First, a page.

All About Back Pain

August 15, 2021

back pain Over our lifetimes, most of us will experience back pain. It can be caused by many reasons, and typically it gradually improves over time with home treatment and self-care. However, for others this isn’t the case, and the result is chronic back pain. Back pain is one of the most common reasons why people miss work or go to the doctor. 

When you come to see us at Southside Pain Specialists, we have many treatment options for back pain. A wonderful new option we have is our WaveWriter Alpha spinal cord stimulator system. Spinal cord stimulators send mild electrical impulses to disrupt the pain messages sent to the brain. We implant these small devices near the spine to control these impulses. 

Here is more information about back pain symptoms, risk factors, and treatment.

Back Pain Symptoms, Causes, Risk Factors, Prevention, & Treatment


Back pain can range from aching muscles to a shooting, burning or stabbing sensation. The pain may radiate down your leg or worsen with bending, twisting, lifting, standing, or walking.

When back pain does not improve with home care, contact us if your back pain:

  • Persists past a few weeks
  • Is severe and doesn’t improve with rest
  • Spreads down one or both legs, especially if the pain extends below the knee
  • Causes weakness, numbness, or tingling in one or both legs
  • Is accompanied by unexplained weight loss


We may be able to diagnose back pain after asking about your symptoms and carrying out a physical examination. However, back pain often develops without a cause that we can identify without a test or an imaging study.

There are many conditions commonly linked to back pain, such as:

  • Muscle or ligament strain. Repeated heavy lifting or a sudden awkward movement can strain back muscles and spinal ligaments. If you’re in poor physical condition, constant strain on your back can cause painful muscle spasms.
  • Bulging or ruptured disks. Disks act as cushions between the bones (vertebrae) in your spine. The soft material inside a disk can bulge or rupture and press on a nerve. 
  • Arthritis. Osteoarthritis can affect the lower back. In some cases, arthritis in the spine can lead to a narrowing of the space around the spinal cord, a condition called spinal stenosis.
  • Osteoporosis. Your spine’s vertebrae can develop painful fractures if your bones become porous and brittle from osteoporosis.

Risk Factors

Anyone can develop back pain, including children and teens. There are certain factors that might put you at greater risk of developing back pain, including:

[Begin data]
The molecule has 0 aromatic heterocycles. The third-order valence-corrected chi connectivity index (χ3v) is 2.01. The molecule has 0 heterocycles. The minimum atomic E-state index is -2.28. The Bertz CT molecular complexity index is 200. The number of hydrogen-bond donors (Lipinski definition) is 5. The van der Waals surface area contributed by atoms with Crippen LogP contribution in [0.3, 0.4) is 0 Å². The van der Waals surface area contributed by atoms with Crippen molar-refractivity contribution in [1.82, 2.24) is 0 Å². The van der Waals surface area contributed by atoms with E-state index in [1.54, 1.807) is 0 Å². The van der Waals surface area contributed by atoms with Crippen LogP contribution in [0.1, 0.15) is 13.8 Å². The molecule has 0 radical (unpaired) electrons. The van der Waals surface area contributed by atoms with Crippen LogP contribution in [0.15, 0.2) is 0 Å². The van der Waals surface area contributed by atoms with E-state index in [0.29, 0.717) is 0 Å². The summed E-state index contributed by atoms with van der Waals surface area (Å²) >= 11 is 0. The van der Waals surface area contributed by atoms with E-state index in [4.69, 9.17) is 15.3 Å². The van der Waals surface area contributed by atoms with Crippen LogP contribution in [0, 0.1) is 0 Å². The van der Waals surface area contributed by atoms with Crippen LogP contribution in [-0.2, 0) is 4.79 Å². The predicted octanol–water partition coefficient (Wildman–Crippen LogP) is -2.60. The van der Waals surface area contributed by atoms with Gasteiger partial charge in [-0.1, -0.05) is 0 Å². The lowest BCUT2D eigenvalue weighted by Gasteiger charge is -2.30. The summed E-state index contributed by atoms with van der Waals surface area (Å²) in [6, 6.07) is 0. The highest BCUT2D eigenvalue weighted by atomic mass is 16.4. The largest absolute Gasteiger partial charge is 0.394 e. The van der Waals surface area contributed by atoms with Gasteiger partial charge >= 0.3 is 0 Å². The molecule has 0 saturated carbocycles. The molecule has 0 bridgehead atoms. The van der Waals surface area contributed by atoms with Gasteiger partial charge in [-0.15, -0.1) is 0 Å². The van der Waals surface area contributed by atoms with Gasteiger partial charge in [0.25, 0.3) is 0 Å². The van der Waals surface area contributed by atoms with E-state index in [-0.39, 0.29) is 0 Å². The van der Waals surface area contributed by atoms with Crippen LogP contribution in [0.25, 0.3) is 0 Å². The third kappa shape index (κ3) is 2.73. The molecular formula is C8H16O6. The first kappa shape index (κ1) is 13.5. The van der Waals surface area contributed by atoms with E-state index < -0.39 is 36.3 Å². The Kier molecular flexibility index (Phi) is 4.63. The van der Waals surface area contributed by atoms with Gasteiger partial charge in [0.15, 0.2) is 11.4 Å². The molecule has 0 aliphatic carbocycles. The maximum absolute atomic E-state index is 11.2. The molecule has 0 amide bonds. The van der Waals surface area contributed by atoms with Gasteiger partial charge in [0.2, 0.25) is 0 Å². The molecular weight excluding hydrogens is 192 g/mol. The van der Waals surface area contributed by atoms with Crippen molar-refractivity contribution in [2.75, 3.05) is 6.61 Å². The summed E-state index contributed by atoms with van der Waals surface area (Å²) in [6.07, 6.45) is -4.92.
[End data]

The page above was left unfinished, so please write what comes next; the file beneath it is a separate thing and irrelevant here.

• Age. Back pain is more common as you get older, starting around age 30 or 40.
  • Lack of exercise. Weak, unused muscles in your back and abdomen might lead to back pain.
  • Excess weight. Excess body weight puts extra stress on your back.
  • Diseases. Some types of arthritis and cancer can contribute to back pain.
  • Improper lifting. Using your back instead of your legs can lead to back pain.
  • Psychological conditions. People prone to depression and anxiety appear to have a greater risk of back pain.
  • Smoking. Smokers have increased rates of back pain. This may occur because smoking prompts more coughing, which can lead to herniated disks. Smoking can also decrease blood flow to the spine and increase the risk of osteoporosis.


The first defense should always be to prevent back pain altogether or to prevent it from recurring. There are many strategies for keeping your back healthy and strong, which can help improve back pain.

  • Exercise. Regular low-impact aerobic activities, meaning those that don’t strain or jolt your back, can increase strength and endurance in your back and allow your muscles to function better. Walking and swimming are good choices.
  • Build muscle strength and flexibility. Abdominal and back muscle exercises, which strengthen your core, help condition these muscles so that they work together to support your body better.
  • Maintain a healthy weight. Being overweight strains back muscles. If you’re overweight, trimming down can prevent back pain.
  • Quit smoking. Smoking increases your risk of low back pain. The risk increases with the number of cigarettes smoked per day, so quitting should help reduce this risk.
  • Sit the right way. Good posture when sitting can reduce the stress on back muscles. Choose a seat with good lower back support, armrests, and a swivel base. Keep your knees and hips level. Change your position frequently, at least every half-hour.
  • Lift smart. Avoid heavy lifting, if possible, but if you must lift something heavy, let your legs do the work. Keep your back straight (no twisting) and bend only at the knees. Hold the load close to your body. Find a lifting partner if the object is heavy or awkward.

Back Pain Treatment at Southside Pain Specialists

When back pain does occur and persist, we have many treatment options that can help us find and diagnose the problem and treat it. It’s often a combination of approaches, such as medications, physical therapy, and treatment procedures that produce the best results. Every one of our patients is unique, and treatment plans will be unique as well.

Start your pain management journey by scheduling an appointment at Southside Pain Specialists

With highly specialized training and a multitude of pain relief options, Southside Pain Specialists follow the standards of the American Society of Interventional Pain Physicians, The American Board of Pain Medicine, and the International Spinal Injection Society. We work hard to provide patients with comprehensive, caring pain relief when they need it most. Check out our website or contact us today at 205.332.3155 to learn more.